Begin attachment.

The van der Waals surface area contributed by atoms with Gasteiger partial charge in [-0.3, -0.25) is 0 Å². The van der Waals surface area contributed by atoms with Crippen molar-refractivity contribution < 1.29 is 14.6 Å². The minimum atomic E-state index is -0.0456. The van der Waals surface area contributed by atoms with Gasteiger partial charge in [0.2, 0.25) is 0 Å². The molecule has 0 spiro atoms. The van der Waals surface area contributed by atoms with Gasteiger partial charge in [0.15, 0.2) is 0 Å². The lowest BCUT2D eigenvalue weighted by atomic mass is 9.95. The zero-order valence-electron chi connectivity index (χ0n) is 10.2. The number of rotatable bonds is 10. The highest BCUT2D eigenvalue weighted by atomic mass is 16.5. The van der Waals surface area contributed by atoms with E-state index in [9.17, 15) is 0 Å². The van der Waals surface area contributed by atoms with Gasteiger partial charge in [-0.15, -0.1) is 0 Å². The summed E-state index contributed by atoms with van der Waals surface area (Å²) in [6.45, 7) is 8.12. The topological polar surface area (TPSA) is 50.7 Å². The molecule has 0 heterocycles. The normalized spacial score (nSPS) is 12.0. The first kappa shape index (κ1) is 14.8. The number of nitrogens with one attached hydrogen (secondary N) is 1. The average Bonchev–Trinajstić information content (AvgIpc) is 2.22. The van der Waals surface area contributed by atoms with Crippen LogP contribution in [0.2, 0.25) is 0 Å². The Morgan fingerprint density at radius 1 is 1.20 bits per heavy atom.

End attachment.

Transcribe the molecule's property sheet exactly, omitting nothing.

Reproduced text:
The van der Waals surface area contributed by atoms with Gasteiger partial charge in [-0.3, -0.25) is 0 Å². The van der Waals surface area contributed by atoms with Crippen molar-refractivity contribution < 1.29 is 14.6 Å². The minimum atomic E-state index is -0.0456. The van der Waals surface area contributed by atoms with Gasteiger partial charge in [0.2, 0.25) is 0 Å². The molecule has 0 spiro atoms. The van der Waals surface area contributed by atoms with Gasteiger partial charge in [0.15, 0.2) is 0 Å². The lowest BCUT2D eigenvalue weighted by atomic mass is 9.95. The zero-order valence-electron chi connectivity index (χ0n) is 10.2. The number of rotatable bonds is 10. The highest BCUT2D eigenvalue weighted by atomic mass is 16.5. The van der Waals surface area contributed by atoms with E-state index in [9.17, 15) is 0 Å². The van der Waals surface area contributed by atoms with Gasteiger partial charge in [-0.15, -0.1) is 0 Å². The summed E-state index contributed by atoms with van der Waals surface area (Å²) in [6.45, 7) is 8.12. The topological polar surface area (TPSA) is 50.7 Å². The molecule has 0 heterocycles. The normalized spacial score (nSPS) is 12.0. The first kappa shape index (κ1) is 14.8. The number of nitrogens with one attached hydrogen (secondary N) is 1. The average Bonchev–Trinajstić information content (AvgIpc) is 2.22. The van der Waals surface area contributed by atoms with Crippen LogP contribution in [0.2, 0.25) is 0 Å². The Morgan fingerprint density at radius 1 is 1.20 bits per heavy atom.